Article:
Neuroblastoma, an embryonal cancer of neural crest origin, shows metastases frequently at diagnosis.
Delloye-Bourgeois and colleagues demonstrate that neuroblastoma cell lines and patient-derived xenografts engraft and adopt a metastatic program in chick embryos. They identify Sema3C as a candidate switch that regulates metastatic spread 1).
Is the most malignant tumor in children and most common solid tumor in infants accounting for 8-10% of all childhood malignancies (about 8.7 million/year). It affects primarily children younger than 10 years of age. About 50% are below the age of 2 years. It occurs more frequently in boys than in girls (1.2:1). It originates from the neural crest cell, which normally gives rise to the adrenal medulla and sympathetic ganglia anywhere from the neck to the pelvis. It occurs in the abdomen in about 70% of cases (45% in adrenal medulla and 25% in sympathetic ganglia) 2).
NBL consists of nests of neuroblasts (undifferentiated small round cells) separated by fine fibrovascular septa (stroma) and showing Rosette formation in about one-third of cases. In about 5-10% of cases, some neuroblasts show differentiation into mature ganglion cells and the tumor is classified as ganglioneuroblastoma; however, in adolescents and young adults, the tumor is formed of mature ganglion cells separated by collagenous stroma and called ganglioneuroma and this is the most benign type of NBL. NBL and ganglioneuroblastoma were classified by Shimada and recently by International Neuroblastoma Pathology Classification into favorable and unfavorable histology tumors according to the degree of neuroblasts differentiation and stromal development (stroma-rich and stroma-poor) 3).
Amplification of the MYC family member, MYCN, is found in ∼25% of cases and correlates with high-risk disease and poor prognosis. Currently, amplification of MYCN remains the best-characterized genetic marker of risk in neuroblastoma. This article reviews roles for MYCN in neuroblastoma and highlights recent identification of other driver mutations. Strategies to target MYCN at the level of protein stability and transcription are also reviewed 4).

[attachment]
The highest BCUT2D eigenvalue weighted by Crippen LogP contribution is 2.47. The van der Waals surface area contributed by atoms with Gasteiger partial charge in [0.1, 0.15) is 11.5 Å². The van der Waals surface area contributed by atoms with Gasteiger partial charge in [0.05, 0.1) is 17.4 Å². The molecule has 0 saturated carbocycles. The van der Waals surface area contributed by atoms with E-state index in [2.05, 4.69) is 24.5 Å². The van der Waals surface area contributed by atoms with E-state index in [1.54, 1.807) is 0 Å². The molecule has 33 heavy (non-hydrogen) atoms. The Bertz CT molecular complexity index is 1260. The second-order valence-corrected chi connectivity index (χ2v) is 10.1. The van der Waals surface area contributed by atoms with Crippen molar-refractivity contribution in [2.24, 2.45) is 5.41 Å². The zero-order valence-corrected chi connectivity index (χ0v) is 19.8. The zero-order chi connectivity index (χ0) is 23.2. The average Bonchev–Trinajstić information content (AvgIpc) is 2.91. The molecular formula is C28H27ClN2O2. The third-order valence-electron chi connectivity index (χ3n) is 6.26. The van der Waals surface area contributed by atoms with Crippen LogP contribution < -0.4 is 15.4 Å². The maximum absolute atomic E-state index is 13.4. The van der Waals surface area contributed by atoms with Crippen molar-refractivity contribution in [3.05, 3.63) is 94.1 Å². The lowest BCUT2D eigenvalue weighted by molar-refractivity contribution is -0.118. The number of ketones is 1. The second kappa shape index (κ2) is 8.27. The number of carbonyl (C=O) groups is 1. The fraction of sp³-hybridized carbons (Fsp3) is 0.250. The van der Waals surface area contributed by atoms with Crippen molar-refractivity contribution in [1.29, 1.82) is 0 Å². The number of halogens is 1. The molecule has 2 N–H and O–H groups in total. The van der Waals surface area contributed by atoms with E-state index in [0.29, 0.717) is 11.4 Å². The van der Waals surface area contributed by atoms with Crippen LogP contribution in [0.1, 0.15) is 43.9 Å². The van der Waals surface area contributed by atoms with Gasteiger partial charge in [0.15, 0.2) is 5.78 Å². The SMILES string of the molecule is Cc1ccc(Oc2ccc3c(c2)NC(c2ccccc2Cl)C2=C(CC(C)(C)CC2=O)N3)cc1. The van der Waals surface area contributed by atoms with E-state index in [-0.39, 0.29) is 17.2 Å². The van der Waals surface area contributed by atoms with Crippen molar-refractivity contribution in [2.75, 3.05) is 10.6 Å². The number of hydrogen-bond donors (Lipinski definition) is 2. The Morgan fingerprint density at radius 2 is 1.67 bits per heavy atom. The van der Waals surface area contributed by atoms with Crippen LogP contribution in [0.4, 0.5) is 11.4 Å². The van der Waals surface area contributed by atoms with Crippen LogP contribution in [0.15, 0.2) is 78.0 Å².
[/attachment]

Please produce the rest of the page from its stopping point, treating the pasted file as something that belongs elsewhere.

Patients with NBL may show genetic abnormalities in the form of deletion in the short arm of chromosome one and amplification of genes of chromosome two (called N myc gene amplification) and this is considered a poor prognostic factor of the disease 5).
The most common clinical presentation of abdominal NBL in children is a large flank mass; however, other rare presentations may include pelvic NBL, bilateral, pelviabdominal, and neonatal NBL, other manifestations may associate with the tumor mass-like metastatic lesions in bone or liver, pallor, abdominal pain, weight loss, and fever. NBL is a biologically active tumor secreting vanillylmandelic acid (VMA) and homovanillic acid, or other metabolites such as catecholamines, neuron-specific enolase (NSE), and vasoactive intestinal peptides in some cases 6).
NBL can be diagnosed radiologically by ultrasonography (US), computed tomography (CT), and magnetic resonance imaging (MRI) with different sensitivities and specificities.
Three major staging systems are used for staging of NBL: Evans staging system (1971), Pediatric Oncology Group (1983) system, and the widely used International Neuroblastoma Staging System (INSS 1988).
Treatment of NBL is a multimodality therapy composed of surgery, chemotherapy, and radiotherapy either in combination or separate depending on disease stage, patient age, genetic abnormalities, tumor biology, and histological classifications 7) see esthesioneuroblastoma
Yang et al tested antitumor effects of sorafenib (≤ 10 µM) on four human neuroblastoma cell lines, CHLA255, CHLA171, CHLA90 and SK-N-AS. Sorafenib inhibited cell proliferation and induced apoptosis of neuroblastoma tumor cells in a dose-dependent manner. Sorafenib inhibited phosphorylation of Signal Transducer and Activator of Transcription 3 (STAT3) proteins at Tyr705 in these cells, associated with inhibition of phosphorylated JAK2, an upstream kinase that mediates STAT3 phosphorylation. Expression of a constitutively-activated STAT3 mutant (pSTAT3-C) partially blocked the antitumor effects of sorafenib on neuroblastoma cells. Sorafenib also inhibited the phosphorylation of STAT3 induced by IL-6 and sphingosine-1-phosphate (S1P), a recently identified regulator for STAT3, in these tumor cells. Moreover, sorafenib downregulated phosphorylation of MAPK (p44/42) in neuroblastoma cells, consistent with inhibition of their upstream regulators MEK1/2 8).